“One movement toward light becomes a clear signpost on a long road.”
- Mary Anne Radmacher
As beautiful and powerful as pure light is, some of the most stunning experiences of lighting are framed by glass, metal, and ceramic, in the form of lamps.
History reveals examples of lamps appearing in archaeological evidence as far back as 70,000 B.C. However, it wasn’t until Sir Humphrey Davey created the first electric carbon arc lamp in 1801 and Thomas Edison invented the electric incandescent lamp in the 1870s that the structure of modern lamps became a reality.
Lamp Makers Fuse Use With Style
Over the years many notable names have produced lamps that not only shed light but do so in a classically beautiful way. During Heritage Auctions’ May 16 auction, a number of lamps will be presented for sale. Below are six examples from six different makers.
This uniquely sculpted bronze boudoir lamp titled “Iris" dates back to 1900, and is made by Tiffany Studios. The world was a different place when this lamp was created, but the beauty of fine lighting is timeless. This leaded-glass lamp measures 17-¾ inches and carries an estimate of $5,000 to $7,000 into the sale.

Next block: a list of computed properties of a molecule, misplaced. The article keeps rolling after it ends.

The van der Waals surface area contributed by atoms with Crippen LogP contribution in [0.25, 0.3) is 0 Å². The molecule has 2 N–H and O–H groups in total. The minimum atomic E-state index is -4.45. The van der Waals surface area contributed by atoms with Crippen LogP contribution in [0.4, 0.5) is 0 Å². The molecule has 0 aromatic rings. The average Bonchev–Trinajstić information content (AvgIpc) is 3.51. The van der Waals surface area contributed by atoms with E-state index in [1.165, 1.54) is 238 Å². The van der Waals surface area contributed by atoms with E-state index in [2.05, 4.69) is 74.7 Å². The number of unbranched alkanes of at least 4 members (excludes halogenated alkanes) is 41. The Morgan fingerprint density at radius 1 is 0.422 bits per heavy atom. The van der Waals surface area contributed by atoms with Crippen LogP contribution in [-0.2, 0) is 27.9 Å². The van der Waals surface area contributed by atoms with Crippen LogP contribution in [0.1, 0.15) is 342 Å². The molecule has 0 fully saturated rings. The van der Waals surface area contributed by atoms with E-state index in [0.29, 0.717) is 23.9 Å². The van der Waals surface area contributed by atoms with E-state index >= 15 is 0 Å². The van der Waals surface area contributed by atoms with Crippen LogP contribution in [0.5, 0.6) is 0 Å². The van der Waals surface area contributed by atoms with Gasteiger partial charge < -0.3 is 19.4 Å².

The shade of this painted Handel lamp illustrates why it is called “Evening Landscape.” The hexagonal reverse painted lamp dates to 1915 and measures 22 ½ h. X 15 ¼ d. It carries an estimate of $3,000 to $5,000 into the sale.
Elegant and Enlightening
Two popular materials in fine lamp making include leaded glass and bronze, and this counterbalance floor lamp, circa 1910, features both in a stunning manner. It measures 56 ¾ inches high and carries an estimate of $2,000 to $3,000 into the auction. The base of the lamp is from Tiffany Studios, while the shade is not.
Reverse painted glass lamps were popular in the early 20th century, as exemplified by this Classique “Tropical Night” table lamp. The piece was created in 1910. It measures 25 ¼ inches high x 18 ¼ inches diameter. It comes to the sale with an estimate of $2,000 to $3,000.
Casting a Subtle Light
A familiar name in lamp making is Pairpoint and this reverse painted glass ‘Puffy’ boudoir lamp, circa 1910, measuring 14 1/2 inches high by 8 ⅝ inches in diameter, is a fine example. It has an estimate of $800 to $1,200.
The evolution of lamps is also evident in this 1930s boudoir lamp from Schneider Le Verre Francais mottled glass and iron lamp. It measures 13 ⅛ inches high and carries an estimate of $500 to $700.
View more examples of lighting, as well as art glass, in Heritage Auctions’ May 16 auction: www.ha.com.